College of DuPage Nursing Student Arleth Gonzalez shared with Healthy Lombard that during this past decade, the way to live has been to embrace anything electronic. Who would’ve ever have thought that electronic cigarettes would’ve swept away the tobacco market? Certainly, most of us are aware of the negative long-term health effects of tobacco. Somehow, though, smoking has been converted to an electronic form which is now supposedly less harmful. The facts are important to consider before switching to electronic cigarettes (e-cigarette) as a method of smoking.
Roughly 90% of adults who smoke cigarettes daily first tried smoking by age 19 American Journal of Public Health, 2021). These trends matter; with e-cigarettes currently on the market, it is evident that they have been aggressively marketed to adolescents. Electronic cigarette flavors range from cotton candy to bubble gum, so the experience is more enjoyable and desirable to adolescents. Some might argue that e-cigarettes are not as detrimental to one’s health as a regular cigarette, and certainly not to a young “healthy” person.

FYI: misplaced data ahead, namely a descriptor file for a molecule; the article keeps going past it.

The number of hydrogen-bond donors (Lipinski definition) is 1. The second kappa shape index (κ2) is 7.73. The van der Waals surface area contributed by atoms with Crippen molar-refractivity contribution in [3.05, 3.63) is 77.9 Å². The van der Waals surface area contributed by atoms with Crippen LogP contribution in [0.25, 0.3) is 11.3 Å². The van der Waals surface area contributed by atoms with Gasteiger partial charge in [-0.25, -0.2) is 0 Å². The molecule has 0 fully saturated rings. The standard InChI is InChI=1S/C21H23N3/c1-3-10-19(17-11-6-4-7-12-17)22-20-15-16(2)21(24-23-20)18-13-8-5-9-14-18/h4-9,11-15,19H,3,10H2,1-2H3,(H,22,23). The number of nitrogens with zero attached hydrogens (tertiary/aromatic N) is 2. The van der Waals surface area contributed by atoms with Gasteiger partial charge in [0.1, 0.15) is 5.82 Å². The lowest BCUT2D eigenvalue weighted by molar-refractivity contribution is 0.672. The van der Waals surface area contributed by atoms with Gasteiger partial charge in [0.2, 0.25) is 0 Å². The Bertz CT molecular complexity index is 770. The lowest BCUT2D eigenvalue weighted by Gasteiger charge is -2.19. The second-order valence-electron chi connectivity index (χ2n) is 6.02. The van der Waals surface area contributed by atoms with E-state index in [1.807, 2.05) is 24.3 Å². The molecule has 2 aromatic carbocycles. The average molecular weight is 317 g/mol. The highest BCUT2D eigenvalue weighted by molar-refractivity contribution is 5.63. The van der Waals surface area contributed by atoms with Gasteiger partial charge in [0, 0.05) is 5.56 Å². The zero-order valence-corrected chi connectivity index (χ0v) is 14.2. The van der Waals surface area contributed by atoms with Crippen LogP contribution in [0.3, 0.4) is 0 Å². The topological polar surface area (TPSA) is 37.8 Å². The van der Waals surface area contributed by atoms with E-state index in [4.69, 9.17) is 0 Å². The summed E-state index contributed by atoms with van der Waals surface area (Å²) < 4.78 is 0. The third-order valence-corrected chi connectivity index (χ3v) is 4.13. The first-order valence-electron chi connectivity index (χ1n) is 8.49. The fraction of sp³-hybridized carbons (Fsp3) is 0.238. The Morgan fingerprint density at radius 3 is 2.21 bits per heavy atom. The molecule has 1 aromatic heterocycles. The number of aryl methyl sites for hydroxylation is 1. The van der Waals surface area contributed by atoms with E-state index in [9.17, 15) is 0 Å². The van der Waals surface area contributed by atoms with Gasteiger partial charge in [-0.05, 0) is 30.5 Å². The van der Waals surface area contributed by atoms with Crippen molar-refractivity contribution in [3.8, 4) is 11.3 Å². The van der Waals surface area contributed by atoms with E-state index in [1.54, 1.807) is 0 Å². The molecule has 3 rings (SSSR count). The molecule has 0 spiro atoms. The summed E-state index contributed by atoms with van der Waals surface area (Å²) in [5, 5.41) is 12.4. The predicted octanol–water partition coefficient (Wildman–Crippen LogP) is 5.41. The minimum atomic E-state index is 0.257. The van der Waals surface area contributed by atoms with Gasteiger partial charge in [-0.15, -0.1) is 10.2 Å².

In reality, it takes time to properly evaluate the side effects of a product, medication, etc. and e-cigarettes are fairly new to the market. The respiratory side effects are still unknown to some extent. An example may be using a hair product that had not been previously tested to determine if it causes the hair to fall out or turn green. According to Rodriguez (2020), e-cigarettes or vaping products use-associated lung injury (EVALI) as a diagnosis of exclusion. The most common clinical characteristics of EVALI include dyspnea, cough, chest pain, fever, chills, nausea, vomiting, and diarrhea similar to the symptoms COVID-19 patients. Those experiencing this Covid-19 pandemic should be taking into account their health; just because one is young, they are not bulletproof. During this time, it is important to keep health in mind and consider ways to optimize the body’s performance rather than engage in unhealthy habits, especially habits that might cost someone their life. Remember, it is not cool to Juul.
Gee, R. E., Boles, W. R., & Smith, D. G. (2021). E-Cigarettes: A Public Health Threat, Not a Population Health Intervention. American Journal of Public Health, 111(2), 224-226. doi:10.2105/AJPH.2020.306072
Rodriguez, J. A., Roa, A. A., & Lemos-Ramirez, J. C. (2020). E-Cigarette or Vaping Product Use-Associated Lung Injury (EVALI) Mimicking COVID-19 Disease. Case Reports in Pulmonology, 1–3. https://doi.org.cod.idm.oclc.org/10.1155/2020/8821289